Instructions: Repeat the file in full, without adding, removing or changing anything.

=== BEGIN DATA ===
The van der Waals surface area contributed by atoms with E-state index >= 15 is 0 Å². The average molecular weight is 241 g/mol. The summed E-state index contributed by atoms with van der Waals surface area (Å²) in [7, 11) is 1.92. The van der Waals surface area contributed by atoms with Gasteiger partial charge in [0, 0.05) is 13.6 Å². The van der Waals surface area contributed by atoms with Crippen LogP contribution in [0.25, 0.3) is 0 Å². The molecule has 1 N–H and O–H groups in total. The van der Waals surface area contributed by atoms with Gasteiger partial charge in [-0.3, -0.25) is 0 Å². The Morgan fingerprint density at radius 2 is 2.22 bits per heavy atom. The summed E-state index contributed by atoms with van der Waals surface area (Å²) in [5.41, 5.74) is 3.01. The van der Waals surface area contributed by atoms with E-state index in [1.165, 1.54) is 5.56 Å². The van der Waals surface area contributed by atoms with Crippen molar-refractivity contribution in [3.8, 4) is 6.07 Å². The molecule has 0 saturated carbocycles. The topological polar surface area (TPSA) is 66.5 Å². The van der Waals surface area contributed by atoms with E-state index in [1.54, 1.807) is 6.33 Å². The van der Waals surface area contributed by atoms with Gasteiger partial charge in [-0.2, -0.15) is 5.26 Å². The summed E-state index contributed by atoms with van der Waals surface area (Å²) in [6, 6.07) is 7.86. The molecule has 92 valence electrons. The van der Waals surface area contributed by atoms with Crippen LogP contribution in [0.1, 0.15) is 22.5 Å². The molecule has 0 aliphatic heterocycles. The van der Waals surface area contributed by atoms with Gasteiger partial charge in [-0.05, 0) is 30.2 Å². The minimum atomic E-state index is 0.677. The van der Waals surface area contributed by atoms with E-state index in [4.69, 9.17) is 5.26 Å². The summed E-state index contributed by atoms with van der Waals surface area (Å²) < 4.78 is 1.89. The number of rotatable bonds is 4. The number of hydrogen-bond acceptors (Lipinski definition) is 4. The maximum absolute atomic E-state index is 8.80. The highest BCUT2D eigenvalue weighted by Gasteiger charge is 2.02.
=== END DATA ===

The van der Waals surface area contributed by atoms with E-state index >= 15 is 0 Å². The average molecular weight is 241 g/mol. The summed E-state index contributed by atoms with van der Waals surface area (Å²) in [7, 11) is 1.92. The van der Waals surface area contributed by atoms with Gasteiger partial charge in [0, 0.05) is 13.6 Å². The van der Waals surface area contributed by atoms with Crippen LogP contribution in [0.25, 0.3) is 0 Å². The molecule has 1 N–H and O–H groups in total. The van der Waals surface area contributed by atoms with Gasteiger partial charge in [-0.3, -0.25) is 0 Å². The Morgan fingerprint density at radius 2 is 2.22 bits per heavy atom. The summed E-state index contributed by atoms with van der Waals surface area (Å²) in [5.41, 5.74) is 3.01. The van der Waals surface area contributed by atoms with E-state index in [1.165, 1.54) is 5.56 Å². The van der Waals surface area contributed by atoms with Crippen molar-refractivity contribution in [3.8, 4) is 6.07 Å². The molecule has 0 saturated carbocycles. The topological polar surface area (TPSA) is 66.5 Å². The van der Waals surface area contributed by atoms with E-state index in [1.54, 1.807) is 6.33 Å². The van der Waals surface area contributed by atoms with Gasteiger partial charge in [-0.2, -0.15) is 5.26 Å². The summed E-state index contributed by atoms with van der Waals surface area (Å²) in [6, 6.07) is 7.86. The molecule has 92 valence electrons. The van der Waals surface area contributed by atoms with Crippen LogP contribution in [0.1, 0.15) is 22.5 Å². The molecule has 0 aliphatic heterocycles. The van der Waals surface area contributed by atoms with Gasteiger partial charge in [-0.05, 0) is 30.2 Å². The minimum atomic E-state index is 0.677. The van der Waals surface area contributed by atoms with E-state index in [4.69, 9.17) is 5.26 Å². The summed E-state index contributed by atoms with van der Waals surface area (Å²) < 4.78 is 1.89. The number of rotatable bonds is 4. The number of hydrogen-bond acceptors (Lipinski definition) is 4. The maximum absolute atomic E-state index is 8.80. The highest BCUT2D eigenvalue weighted by Gasteiger charge is 2.02.